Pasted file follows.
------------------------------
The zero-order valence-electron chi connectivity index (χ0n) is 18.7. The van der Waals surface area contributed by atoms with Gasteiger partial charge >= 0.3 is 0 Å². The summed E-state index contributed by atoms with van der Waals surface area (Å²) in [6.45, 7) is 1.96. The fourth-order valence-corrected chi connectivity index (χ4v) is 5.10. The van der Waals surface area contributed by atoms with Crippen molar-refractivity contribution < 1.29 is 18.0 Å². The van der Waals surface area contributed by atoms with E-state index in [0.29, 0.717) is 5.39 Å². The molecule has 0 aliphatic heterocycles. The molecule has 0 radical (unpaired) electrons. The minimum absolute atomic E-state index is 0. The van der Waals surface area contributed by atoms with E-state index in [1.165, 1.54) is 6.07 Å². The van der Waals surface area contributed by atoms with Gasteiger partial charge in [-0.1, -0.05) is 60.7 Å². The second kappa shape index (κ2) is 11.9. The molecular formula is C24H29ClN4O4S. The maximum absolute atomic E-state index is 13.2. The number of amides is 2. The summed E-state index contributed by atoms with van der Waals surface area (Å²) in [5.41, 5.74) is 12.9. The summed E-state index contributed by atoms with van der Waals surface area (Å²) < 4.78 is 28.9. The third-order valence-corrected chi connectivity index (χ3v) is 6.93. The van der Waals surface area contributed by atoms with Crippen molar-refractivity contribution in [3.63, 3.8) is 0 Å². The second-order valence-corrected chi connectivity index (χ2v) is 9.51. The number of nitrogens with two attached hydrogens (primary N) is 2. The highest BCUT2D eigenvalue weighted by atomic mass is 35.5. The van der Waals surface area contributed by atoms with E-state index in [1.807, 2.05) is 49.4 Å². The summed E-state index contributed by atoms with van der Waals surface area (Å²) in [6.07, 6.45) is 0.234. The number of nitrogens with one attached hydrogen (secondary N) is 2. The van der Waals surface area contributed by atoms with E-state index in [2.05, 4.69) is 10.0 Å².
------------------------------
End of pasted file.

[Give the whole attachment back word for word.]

The zero-order valence-electron chi connectivity index (χ0n) is 18.7. The van der Waals surface area contributed by atoms with Gasteiger partial charge >= 0.3 is 0 Å². The summed E-state index contributed by atoms with van der Waals surface area (Å²) in [6.45, 7) is 1.96. The fourth-order valence-corrected chi connectivity index (χ4v) is 5.10. The van der Waals surface area contributed by atoms with Crippen molar-refractivity contribution < 1.29 is 18.0 Å². The van der Waals surface area contributed by atoms with E-state index in [0.29, 0.717) is 5.39 Å². The molecule has 0 aliphatic heterocycles. The molecule has 0 radical (unpaired) electrons. The minimum absolute atomic E-state index is 0. The van der Waals surface area contributed by atoms with E-state index in [1.165, 1.54) is 6.07 Å². The van der Waals surface area contributed by atoms with Gasteiger partial charge in [-0.1, -0.05) is 60.7 Å². The second kappa shape index (κ2) is 11.9. The molecular formula is C24H29ClN4O4S. The maximum absolute atomic E-state index is 13.2. The number of amides is 2. The summed E-state index contributed by atoms with van der Waals surface area (Å²) in [5.41, 5.74) is 12.9. The summed E-state index contributed by atoms with van der Waals surface area (Å²) < 4.78 is 28.9. The third-order valence-corrected chi connectivity index (χ3v) is 6.93. The van der Waals surface area contributed by atoms with Crippen molar-refractivity contribution in [3.63, 3.8) is 0 Å². The second-order valence-corrected chi connectivity index (χ2v) is 9.51. The number of nitrogens with two attached hydrogens (primary N) is 2. The highest BCUT2D eigenvalue weighted by atomic mass is 35.5. The van der Waals surface area contributed by atoms with E-state index in [1.807, 2.05) is 49.4 Å². The summed E-state index contributed by atoms with van der Waals surface area (Å²) in [6.07, 6.45) is 0.234. The number of nitrogens with one attached hydrogen (secondary N) is 2. The van der Waals surface area contributed by atoms with E-state index in [2.05, 4.69) is 10.0 Å².